Veterinary professionals and para-professionals have to be trained regularly to make them useful with their “scientific knowledge and skills for the benefit of society through the: protection of animal health and animal welfare; prevention and relief of animal suffering; conservation of animal resources; promotion of public health and advancement of veterinary medical knowledge. The trained personnel do swear through a veterinary oath to: practice their profession conscientiously; with dignity and in keeping with the principles of veterinary medical ethics. As applicable; they do accept as a lifelong obligation for the continual improvement of their professional knowledge and competence”
It is thus incumbent upon veterinary and veterinary para-professionals and their employers to seek and refresh, develop their knowledge and skills on an ongoing basis to maintain an acceptable standard of professional practice and competence. This can be done through Continuous Professional Development (CPD) documented as a process by which veterinarians acquire, maintain and enhance skills and knowledge with which all practicing veterinarians need to meet the requirements of the Veterinary Council’s CPD framework by undertaking activities relevant to their area of practice. While this is advocated for internationally; some countries have already put processes in place and started while others are in developing stage. As we talk, Uganda is already in process.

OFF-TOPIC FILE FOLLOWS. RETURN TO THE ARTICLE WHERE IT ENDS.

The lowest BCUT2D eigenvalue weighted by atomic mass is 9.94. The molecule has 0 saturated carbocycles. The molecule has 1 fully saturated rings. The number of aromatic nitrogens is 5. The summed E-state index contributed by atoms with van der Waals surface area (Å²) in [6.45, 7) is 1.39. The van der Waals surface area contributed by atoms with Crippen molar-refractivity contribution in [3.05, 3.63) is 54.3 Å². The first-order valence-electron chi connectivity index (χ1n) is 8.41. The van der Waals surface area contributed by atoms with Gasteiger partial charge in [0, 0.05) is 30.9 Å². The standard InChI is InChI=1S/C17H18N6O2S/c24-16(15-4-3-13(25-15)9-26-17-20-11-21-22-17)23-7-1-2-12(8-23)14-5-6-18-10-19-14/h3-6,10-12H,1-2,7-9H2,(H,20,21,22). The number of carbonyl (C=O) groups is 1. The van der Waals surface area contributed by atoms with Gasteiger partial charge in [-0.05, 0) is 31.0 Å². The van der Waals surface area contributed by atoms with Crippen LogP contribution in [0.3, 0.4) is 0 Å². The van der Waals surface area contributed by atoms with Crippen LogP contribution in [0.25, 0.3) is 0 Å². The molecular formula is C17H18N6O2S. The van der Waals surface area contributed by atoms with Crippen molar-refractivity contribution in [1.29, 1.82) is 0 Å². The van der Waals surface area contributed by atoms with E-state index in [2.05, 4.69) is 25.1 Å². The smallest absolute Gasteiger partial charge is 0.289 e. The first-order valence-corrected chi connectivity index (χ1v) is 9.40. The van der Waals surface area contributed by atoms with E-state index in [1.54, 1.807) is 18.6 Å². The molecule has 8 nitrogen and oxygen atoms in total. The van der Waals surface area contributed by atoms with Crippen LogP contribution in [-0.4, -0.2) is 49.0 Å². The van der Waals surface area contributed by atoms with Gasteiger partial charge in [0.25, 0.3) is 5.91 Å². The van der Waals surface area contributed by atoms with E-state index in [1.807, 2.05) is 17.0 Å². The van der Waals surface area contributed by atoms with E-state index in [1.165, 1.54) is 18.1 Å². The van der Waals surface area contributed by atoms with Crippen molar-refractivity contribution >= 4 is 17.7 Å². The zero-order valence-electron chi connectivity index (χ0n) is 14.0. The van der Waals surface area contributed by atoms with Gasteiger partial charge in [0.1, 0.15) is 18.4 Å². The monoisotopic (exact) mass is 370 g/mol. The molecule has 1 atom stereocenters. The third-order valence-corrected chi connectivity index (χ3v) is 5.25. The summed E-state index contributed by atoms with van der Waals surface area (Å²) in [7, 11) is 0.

The Uganda National Household Survey 2016/17 estimates the population of the country at 37.7 million persons with 75.5% being rural based with the population growing at an average rate of 3.0% per annum. National poverty levels stand at 19.7% with high levels of poverty more prevalent in rural areas. Poverty is highest and more prevalent in the Northern and Eastern Regions of Uganda. The agriculture sector (where livestock belongs) contributes to 23.5% of the Gross Domestic Product (GDP) with livestock growth at an average of 2.5% per annum but less than that of human population growth. Livestock /animal keeping is popular in the country for economic purposes and need to be encouraged since 52% of all households in the country keep livestock albeit such stakeholders being poor. Livestock products in rural areas contribute to 18% of incomes for households while it contributes to 12% in urban areas. Livestock in Uganda from an IGAD report was re-evaluated and its GDP contribution rose from 1.7% to 3.2% with a real value of 526 Million US$ Dollars. Inadequate animal welfare in Uganda predisposes to disease which is attributed to causing the loss of an estimated 86.3 Million US $ per year in the livestock sub-sector. Therefore - animal welfare and health especially as regards inadequate:training, inputs and outreach services in livestock is a major challenge. Animal welfare requires national strategic address to enable sustainable improvements in animal health, animal production, food security and livelihoods for the ever increasing human populations as we target the Uganda Vision 2040 to enable households to move from poverty to prosperity as also required by UN-SDA/SDGs, the OIE and the African Union.